Throughout this day, God’s been speaking to us. Take a moment and think about that… He’s speaking to us now, and will speak later on.
Here’s an example of this. Edith Stein was born in Poland in 1891 to a Jewish family. Though her family was devout, when she was fourteen, she said, “I consciously decided, of my own volition, to give up praying.”
Since she was a genius, she flourished in academics and finished her doctorate under the famous philosopher Edmund Husserl, who, I’m told, called her the best doctoral student he ever had.
After being a nurse in World War I and continuing her philosophical work, she had a number of experiences that moved her. One time, “she went to Frankfurt Cathedral and saw a woman with a shopping basket going in to kneel for a brief prayer. ‘This was something totally new to me. In the synagogues and Protestant churches I had visited, people simply went to the services. Here, however, I saw someone coming straight from the busy marketplace into this empty church, as if she was going to have an intimate conversation. It was something I never forgot.’” What do we see here? God’s gently speaking to her and she’s hearing Him.
Another time, one of her friends died in the war, so she went to visit his wife. She “felt uneasy about meeting the young widow… but was surprised when she actually met with a woman of faith. ‘This was my first encounter with the Cross and the divine power it imparts to those who bear it… It was the moment when my unbelief collapsed and Christ began to shine his light on me.”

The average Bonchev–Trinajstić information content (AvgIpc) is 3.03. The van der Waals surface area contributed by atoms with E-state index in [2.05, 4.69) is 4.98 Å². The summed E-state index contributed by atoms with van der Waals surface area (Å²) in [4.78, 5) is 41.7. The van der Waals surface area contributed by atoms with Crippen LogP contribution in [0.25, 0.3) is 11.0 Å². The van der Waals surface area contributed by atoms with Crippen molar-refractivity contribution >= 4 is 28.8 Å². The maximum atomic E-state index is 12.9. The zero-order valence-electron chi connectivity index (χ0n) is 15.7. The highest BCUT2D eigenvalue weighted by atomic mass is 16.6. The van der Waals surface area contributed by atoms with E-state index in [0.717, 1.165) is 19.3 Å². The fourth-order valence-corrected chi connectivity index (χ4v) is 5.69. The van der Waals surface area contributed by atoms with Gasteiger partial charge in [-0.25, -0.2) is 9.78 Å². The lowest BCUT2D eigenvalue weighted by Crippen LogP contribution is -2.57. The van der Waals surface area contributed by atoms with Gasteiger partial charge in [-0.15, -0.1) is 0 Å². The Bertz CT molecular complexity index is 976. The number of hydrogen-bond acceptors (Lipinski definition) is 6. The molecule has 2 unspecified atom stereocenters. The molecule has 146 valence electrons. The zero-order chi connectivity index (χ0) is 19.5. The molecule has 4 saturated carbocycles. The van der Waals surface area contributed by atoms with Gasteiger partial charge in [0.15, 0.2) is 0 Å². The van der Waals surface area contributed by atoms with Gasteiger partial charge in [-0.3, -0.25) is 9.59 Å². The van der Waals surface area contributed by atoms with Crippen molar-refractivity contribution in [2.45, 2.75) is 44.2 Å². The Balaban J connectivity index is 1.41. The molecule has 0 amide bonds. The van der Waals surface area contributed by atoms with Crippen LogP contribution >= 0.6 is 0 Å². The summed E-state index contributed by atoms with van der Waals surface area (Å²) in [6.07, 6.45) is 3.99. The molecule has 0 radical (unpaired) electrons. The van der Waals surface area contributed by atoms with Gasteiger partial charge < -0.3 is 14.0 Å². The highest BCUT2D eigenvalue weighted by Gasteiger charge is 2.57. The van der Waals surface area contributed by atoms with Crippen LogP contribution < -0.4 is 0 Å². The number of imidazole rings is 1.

Four years later, while visiting a friend’s estate, she picked up St. Teresa of Avila’s autobiography, read it all night and remarked, “When I had finished the book, I said to myself: This is the truth.”
A year later she became Catholic. I heard that, when she went to a local priest to inquire about becoming Catholic, he started testing her knowledge of the faith, and she already knew more than he did! And eventually she became a Carmelite nun.
Through these different encounters, God was calling, “Edith, Edith!” And He’s calling our names today too.
This happens in the first reading, when the priest Eli and Samuel are sleeping in the presence of the Ark of the Covenant. (That’s like sleeping in a church where the tabernacle is—wonderful!) Samuel hears his voice being called, but doesn’t recognize where it’s coming from. So, he goes to Eli, but he doesn’t recognize it either. This happens three times. It says, “Now Samuel did not yet know the Lord, and the word of the Lord had not yet been revealed to him” (1 Sam 3:7). After the third time, Eli perceives that it’s God who’s calling him and tells him, in effect, “The next time this happens, say, ‘Speak, Lord, for your servant is listening” (1 Sam 3:9).
This is exciting, because the human person has a great need to be called, to know that our life has a purpose, and that we’re being guided. That’s why stories about destiny, like Star Wars and The Matrix, are so popular. Every time I hear the story of Edith Stein, it moves my heart. I love knowing that I’m called, and that my day is being guided by God.
How do we recognize His voice? One answer is: Go to the heart of things. When St. John Paul II canonized Edith Stein, he said, “Listen to your heart! Do not stay on the surface, but go to the heart of things!”